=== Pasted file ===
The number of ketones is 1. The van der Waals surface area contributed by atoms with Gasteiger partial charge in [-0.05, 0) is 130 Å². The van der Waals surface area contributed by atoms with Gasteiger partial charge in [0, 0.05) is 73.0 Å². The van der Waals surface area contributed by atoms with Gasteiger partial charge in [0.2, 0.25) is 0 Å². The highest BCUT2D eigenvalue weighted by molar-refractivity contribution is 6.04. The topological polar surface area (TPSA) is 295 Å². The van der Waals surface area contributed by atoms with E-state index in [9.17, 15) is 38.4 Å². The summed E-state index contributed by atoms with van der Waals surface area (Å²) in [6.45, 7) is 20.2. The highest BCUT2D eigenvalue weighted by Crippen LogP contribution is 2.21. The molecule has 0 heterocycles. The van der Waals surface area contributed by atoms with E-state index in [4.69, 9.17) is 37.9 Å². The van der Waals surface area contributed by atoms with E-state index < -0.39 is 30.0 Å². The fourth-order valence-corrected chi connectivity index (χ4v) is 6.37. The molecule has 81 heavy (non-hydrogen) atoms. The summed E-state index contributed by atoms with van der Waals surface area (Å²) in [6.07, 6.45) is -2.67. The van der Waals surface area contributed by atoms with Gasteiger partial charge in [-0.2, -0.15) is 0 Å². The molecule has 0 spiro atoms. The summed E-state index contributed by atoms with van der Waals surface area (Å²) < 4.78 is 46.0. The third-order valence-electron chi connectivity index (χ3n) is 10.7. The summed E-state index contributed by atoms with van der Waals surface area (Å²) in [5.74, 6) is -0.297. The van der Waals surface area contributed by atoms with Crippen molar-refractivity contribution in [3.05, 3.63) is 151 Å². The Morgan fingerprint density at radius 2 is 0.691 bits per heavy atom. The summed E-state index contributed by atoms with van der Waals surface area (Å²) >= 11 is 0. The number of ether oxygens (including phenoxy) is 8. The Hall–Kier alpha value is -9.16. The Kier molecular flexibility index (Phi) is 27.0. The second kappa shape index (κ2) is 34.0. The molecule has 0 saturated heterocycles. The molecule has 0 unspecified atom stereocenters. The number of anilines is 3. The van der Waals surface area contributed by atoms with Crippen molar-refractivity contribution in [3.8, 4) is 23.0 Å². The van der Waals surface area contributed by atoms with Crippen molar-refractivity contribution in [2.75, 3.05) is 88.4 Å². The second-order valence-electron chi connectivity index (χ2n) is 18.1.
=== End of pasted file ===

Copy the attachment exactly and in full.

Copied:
The number of ketones is 1. The van der Waals surface area contributed by atoms with Gasteiger partial charge in [-0.05, 0) is 130 Å². The van der Waals surface area contributed by atoms with Gasteiger partial charge in [0, 0.05) is 73.0 Å². The van der Waals surface area contributed by atoms with Gasteiger partial charge in [0.2, 0.25) is 0 Å². The highest BCUT2D eigenvalue weighted by molar-refractivity contribution is 6.04. The topological polar surface area (TPSA) is 295 Å². The van der Waals surface area contributed by atoms with E-state index in [9.17, 15) is 38.4 Å². The summed E-state index contributed by atoms with van der Waals surface area (Å²) in [6.45, 7) is 20.2. The highest BCUT2D eigenvalue weighted by Crippen LogP contribution is 2.21. The molecule has 0 heterocycles. The van der Waals surface area contributed by atoms with E-state index in [4.69, 9.17) is 37.9 Å². The van der Waals surface area contributed by atoms with E-state index < -0.39 is 30.0 Å². The fourth-order valence-corrected chi connectivity index (χ4v) is 6.37. The molecule has 81 heavy (non-hydrogen) atoms. The summed E-state index contributed by atoms with van der Waals surface area (Å²) in [6.07, 6.45) is -2.67. The van der Waals surface area contributed by atoms with Gasteiger partial charge in [-0.2, -0.15) is 0 Å². The molecule has 0 spiro atoms. The summed E-state index contributed by atoms with van der Waals surface area (Å²) < 4.78 is 46.0. The third-order valence-electron chi connectivity index (χ3n) is 10.7. The summed E-state index contributed by atoms with van der Waals surface area (Å²) in [5.74, 6) is -0.297. The van der Waals surface area contributed by atoms with Crippen molar-refractivity contribution in [3.05, 3.63) is 151 Å². The Morgan fingerprint density at radius 2 is 0.691 bits per heavy atom. The summed E-state index contributed by atoms with van der Waals surface area (Å²) >= 11 is 0. The number of ether oxygens (including phenoxy) is 8. The Hall–Kier alpha value is -9.16. The Kier molecular flexibility index (Phi) is 27.0. The second kappa shape index (κ2) is 34.0. The molecule has 0 saturated heterocycles. The molecule has 0 unspecified atom stereocenters. The number of anilines is 3. The van der Waals surface area contributed by atoms with Crippen molar-refractivity contribution in [3.8, 4) is 23.0 Å². The van der Waals surface area contributed by atoms with Crippen molar-refractivity contribution in [2.75, 3.05) is 88.4 Å². The second-order valence-electron chi connectivity index (χ2n) is 18.1.